Overview

I’ve been experimenting with SwiftUI in a side project to get a chance to learn it by practice. An interesting pickle I found myself running into recently was how to go about defining multiple accessibility actions.

Background

Accessibility Actions

Making Apps More Accessible With Custom Actions is well worth a watch to learn more about accessibility actions. In summary they can be thought of as shortcuts to perform custom actions within an application that can be invoked from various assistive technologies like Voice Over and Switch Control.

For example, in the Reminders app each reminder item has dedicated accessibility actions to mark it as complete, delete it or view its details. This makes those actions easier to find and perform quickly when using assistive technologies.

Defining Accessibility Actions

In SwiftUI accessibility actions can be defined on views via the accessibilityAction modifier.

struct ContentView: View {
    var body: some View {
        Text("Custom View")
            .padding()
            .border(Color.red)
            .accessibilityAction(named: "Custom Action") {
                print(">> Custom Action")
            }
    }
}

Additional actions can be defined by leveraging the same modifier multiple times with different parameters.

struct ContentView: View {
    var body: some View {
        Text("Custom View")
            .padding()
            .border(Color.red)
            .accessibilityAction(named: "First Action") {
                print(">> First Action")
            }
            .accessibilityAction(named: "Second Action") {
                print(">> Second Action")
            }
    }
}

We can verify the actions are working via the accessibility inspector - hovering over our custom view should reveal we do indeed now have two custom actions, and performing them triggers the corresponding action.

Accessibility inspector

The issue

The current API works great when we have a list of static actions we know upfront, however it becomes challenging if we want this list of actions to be dynamically defined.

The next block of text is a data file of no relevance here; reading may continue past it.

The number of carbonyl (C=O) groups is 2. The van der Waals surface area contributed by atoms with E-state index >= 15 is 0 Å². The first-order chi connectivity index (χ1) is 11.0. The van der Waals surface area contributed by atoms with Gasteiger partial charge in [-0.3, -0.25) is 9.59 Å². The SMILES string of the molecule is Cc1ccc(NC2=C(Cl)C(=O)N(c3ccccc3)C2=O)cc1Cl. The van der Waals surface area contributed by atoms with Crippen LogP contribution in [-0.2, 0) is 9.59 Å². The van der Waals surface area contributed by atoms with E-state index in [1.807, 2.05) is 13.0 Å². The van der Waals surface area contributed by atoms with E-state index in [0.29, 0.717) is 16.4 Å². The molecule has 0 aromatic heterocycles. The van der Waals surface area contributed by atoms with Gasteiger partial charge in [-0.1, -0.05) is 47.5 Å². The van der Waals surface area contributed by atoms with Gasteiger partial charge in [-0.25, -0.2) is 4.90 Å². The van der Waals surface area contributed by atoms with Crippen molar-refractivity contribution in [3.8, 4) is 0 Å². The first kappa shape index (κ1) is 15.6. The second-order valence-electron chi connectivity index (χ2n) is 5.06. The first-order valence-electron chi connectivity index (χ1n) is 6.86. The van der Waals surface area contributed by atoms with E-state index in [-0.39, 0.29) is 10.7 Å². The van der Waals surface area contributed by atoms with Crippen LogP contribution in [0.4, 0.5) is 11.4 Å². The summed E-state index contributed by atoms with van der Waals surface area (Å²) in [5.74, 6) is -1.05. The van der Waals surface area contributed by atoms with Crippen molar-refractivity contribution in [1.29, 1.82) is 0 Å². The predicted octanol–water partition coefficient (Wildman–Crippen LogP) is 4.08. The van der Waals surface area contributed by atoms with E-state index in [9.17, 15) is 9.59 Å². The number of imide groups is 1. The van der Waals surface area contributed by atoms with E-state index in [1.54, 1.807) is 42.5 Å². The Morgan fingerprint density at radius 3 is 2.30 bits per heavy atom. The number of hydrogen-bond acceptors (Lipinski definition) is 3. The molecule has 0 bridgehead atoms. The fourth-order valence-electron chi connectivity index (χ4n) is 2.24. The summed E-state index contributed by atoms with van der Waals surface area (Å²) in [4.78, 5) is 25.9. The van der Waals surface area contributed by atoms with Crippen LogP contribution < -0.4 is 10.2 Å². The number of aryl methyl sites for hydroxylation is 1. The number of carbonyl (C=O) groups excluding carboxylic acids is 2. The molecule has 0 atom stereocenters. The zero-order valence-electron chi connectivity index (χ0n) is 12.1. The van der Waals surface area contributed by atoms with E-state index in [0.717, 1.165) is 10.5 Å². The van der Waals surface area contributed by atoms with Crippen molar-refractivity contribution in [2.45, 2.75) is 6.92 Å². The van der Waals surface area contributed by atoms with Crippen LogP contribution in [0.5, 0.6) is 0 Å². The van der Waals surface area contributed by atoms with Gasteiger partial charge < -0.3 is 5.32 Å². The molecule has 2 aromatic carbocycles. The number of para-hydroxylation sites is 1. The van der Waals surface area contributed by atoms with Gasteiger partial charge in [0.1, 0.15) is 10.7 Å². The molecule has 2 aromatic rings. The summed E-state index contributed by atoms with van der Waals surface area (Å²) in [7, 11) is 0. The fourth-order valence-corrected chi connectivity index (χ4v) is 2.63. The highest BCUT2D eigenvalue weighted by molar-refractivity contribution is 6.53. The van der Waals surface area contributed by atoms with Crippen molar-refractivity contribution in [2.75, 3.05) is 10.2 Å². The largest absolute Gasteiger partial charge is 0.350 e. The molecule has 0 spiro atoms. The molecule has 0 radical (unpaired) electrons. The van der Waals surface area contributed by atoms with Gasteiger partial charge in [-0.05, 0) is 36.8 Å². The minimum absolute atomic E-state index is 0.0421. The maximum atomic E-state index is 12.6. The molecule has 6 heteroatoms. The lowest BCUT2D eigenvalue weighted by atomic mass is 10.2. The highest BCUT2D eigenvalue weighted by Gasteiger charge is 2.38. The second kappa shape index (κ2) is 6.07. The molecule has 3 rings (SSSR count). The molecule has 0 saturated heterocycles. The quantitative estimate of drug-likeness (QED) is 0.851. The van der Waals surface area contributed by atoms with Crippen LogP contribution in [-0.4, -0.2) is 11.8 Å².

For example, if we are driving our view from a view model, we may want to also drive the accessibility actions from there too via a published array property.

final class ViewModel: ObservableObject {
    struct CustomAction: Identifiable {
        var id: String
        var name: String
    }

    @Published var title = "Custom View"
    @Published var actions: [CustomAction] = [
        CustomAction(id: "action_1", name: "Action One"),
        CustomAction(id: "action_2", name: "Action Two"),
    ]

    func perform(action: CustomAction) {
        // ...
    }
}

Seeing the API is defined via modifiers for individual actions, it makes defining all our accessibility actions from an array a bit awkward. Based on my limited experience with SwiftUI, I haven’t found a neat way to apply a modifier multiple times given an array of parameters.

We can’t use a regular for loop within a view builder to iterate over the list of actions as that is invalid.

struct ContentView: View {
    @StateObject var viewModel = ViewModel()
    var body: some View {
        Text(viewModel.title)
            .padding()
            .border(Color.red)
            // !! invalid syntax
            // for action in viewModel.actions {
	          //  .accessibilityAction(named: action.name) {
	          //      viewModel.perform(action: action)
	          //  }
            // }
    }
}

In SwiftUI, there’s a dedicated ForEach view that is typically used in cases where a loop is needed, however this only works at the view level rather than the modifier level. The following example will yield multiple custom views, one for each custom accessibility action rather than an individual view with multiple accessibility actions.

struct ContentView: View {
    @StateObject var viewModel = ViewModel()
    var body: some View {
        ForEach(viewModel.actions) { action in
            Text(viewModel.title)
                .padding()
                .border(Color.red)
                .accessibilityAction(named: action.name) {
                    viewModel.perform(action: action)
                }
        }
    }
}

Possible solutions

Attempt 1: Iteration

My first thought was, view builders are nice to use, but what’s stopping us from falling back to regular functions where we can leverage a for loop?

func addAccessibilityActions(from viewModel: ViewModel, to view: View) -> some View {